| Greening On A Farm |
To the outside world, the state of Karnataka is best known for its capital city of Bangalore, the high-tech hub of India where you have probably connected by phone or chat with an eager soul who wants to offer you excellent service on that problem with your laptop or cable connection. My friend Chiara and I are nowhere near Bangalore. We’ve lost our way in a Karnataka that’s a mystery to most foreign travelers—the wildly lush and richly biodiverse Siyahdri mountain range, also known as the Western Ghats, which march down the western periphery of India from Mumbai to nearly the sub-continent’s southern tip. Our destination: the eco-conscious Hermitage Guest House, a family-run bed-and-breakfast on an organic farm.
It’s supposed to be only a few hour’s drive inland from the neighboring state of Goa, where we have begun this odyssey. Perhaps I should also mention we’ve been advised to let someone else navigate: a train or mini-bus to the nearest city or town, a private taxi door-to-door. But we’ve rented a car and started off on our own.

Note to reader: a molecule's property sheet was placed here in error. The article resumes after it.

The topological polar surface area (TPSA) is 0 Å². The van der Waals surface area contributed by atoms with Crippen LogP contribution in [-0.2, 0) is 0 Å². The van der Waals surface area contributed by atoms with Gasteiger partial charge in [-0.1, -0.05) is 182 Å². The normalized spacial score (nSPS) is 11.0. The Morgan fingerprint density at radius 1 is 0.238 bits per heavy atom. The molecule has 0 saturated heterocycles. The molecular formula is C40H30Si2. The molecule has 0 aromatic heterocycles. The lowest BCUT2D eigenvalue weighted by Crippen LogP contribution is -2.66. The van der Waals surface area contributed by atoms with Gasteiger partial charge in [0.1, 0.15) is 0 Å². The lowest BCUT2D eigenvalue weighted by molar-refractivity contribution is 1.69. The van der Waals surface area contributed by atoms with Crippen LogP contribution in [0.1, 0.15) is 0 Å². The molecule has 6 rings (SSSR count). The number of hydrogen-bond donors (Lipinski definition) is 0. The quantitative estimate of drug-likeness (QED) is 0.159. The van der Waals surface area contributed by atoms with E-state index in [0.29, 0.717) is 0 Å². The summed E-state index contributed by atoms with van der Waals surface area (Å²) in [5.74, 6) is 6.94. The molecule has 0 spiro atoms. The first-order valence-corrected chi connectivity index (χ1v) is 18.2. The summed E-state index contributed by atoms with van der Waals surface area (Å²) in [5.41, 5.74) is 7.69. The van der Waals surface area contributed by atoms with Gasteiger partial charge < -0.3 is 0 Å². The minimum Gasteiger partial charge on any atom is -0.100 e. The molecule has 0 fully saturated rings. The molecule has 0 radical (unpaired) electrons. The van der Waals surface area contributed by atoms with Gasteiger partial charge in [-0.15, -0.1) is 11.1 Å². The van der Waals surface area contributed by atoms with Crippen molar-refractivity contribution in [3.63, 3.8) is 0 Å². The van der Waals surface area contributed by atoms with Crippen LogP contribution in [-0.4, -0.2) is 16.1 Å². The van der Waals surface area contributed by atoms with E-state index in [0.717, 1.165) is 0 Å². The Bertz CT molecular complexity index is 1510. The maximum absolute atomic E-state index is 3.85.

The way is abundantly potholed. Road signs are in an unknown dialect, and asking two locals for guidance nearly always results in getting pointed in opposite directions. Now it’s getting dark. Eventually, though, through sheer luck, we spot the telltale clue … an owl. We have been alert for this owl since crossing the Malaprabha River on the outskirts of the village of Khanapur. It’s so high in the trees that our car’s headlights reflect the welcoming eyes for only an instant.
We pull over to re-read our directions: a dirt road to the right, no signposts. Follow the road, you will find a couple of pictures of owls, most have been stolen! We’re road weary but almost there.
Our gracious hosts
Our hosts prove as gracious as their map was sketchy. David and Morvarid Fernandez welcome us, and urge us to take a few minutes to freshen up. When we return, a fabulous country-style dinner is laid out for all of us.